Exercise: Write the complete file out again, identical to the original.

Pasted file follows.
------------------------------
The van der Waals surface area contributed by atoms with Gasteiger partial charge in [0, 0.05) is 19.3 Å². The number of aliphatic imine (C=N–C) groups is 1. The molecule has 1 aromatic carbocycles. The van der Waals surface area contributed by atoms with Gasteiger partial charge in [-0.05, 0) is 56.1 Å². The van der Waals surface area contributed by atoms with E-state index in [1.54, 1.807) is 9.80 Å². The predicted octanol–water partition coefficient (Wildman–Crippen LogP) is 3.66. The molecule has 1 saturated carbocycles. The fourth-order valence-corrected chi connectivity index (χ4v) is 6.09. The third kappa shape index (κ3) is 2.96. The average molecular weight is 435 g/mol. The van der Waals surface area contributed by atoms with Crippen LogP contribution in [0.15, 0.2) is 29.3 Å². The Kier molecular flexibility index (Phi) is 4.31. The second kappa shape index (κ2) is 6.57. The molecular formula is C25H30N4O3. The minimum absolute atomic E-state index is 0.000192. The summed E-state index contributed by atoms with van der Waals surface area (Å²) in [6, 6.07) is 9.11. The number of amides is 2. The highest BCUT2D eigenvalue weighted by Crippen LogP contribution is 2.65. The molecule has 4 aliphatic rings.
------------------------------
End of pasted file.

The van der Waals surface area contributed by atoms with Gasteiger partial charge in [0, 0.05) is 19.3 Å². The number of aliphatic imine (C=N–C) groups is 1. The molecule has 1 aromatic carbocycles. The van der Waals surface area contributed by atoms with Gasteiger partial charge in [-0.05, 0) is 56.1 Å². The van der Waals surface area contributed by atoms with E-state index in [1.54, 1.807) is 9.80 Å². The predicted octanol–water partition coefficient (Wildman–Crippen LogP) is 3.66. The molecule has 1 saturated carbocycles. The fourth-order valence-corrected chi connectivity index (χ4v) is 6.09. The third kappa shape index (κ3) is 2.96. The average molecular weight is 435 g/mol. The van der Waals surface area contributed by atoms with Crippen LogP contribution in [0.15, 0.2) is 29.3 Å². The Kier molecular flexibility index (Phi) is 4.31. The second kappa shape index (κ2) is 6.57. The molecular formula is C25H30N4O3. The minimum absolute atomic E-state index is 0.000192. The summed E-state index contributed by atoms with van der Waals surface area (Å²) in [6, 6.07) is 9.11. The number of amides is 2. The highest BCUT2D eigenvalue weighted by Crippen LogP contribution is 2.65. The molecule has 4 aliphatic rings.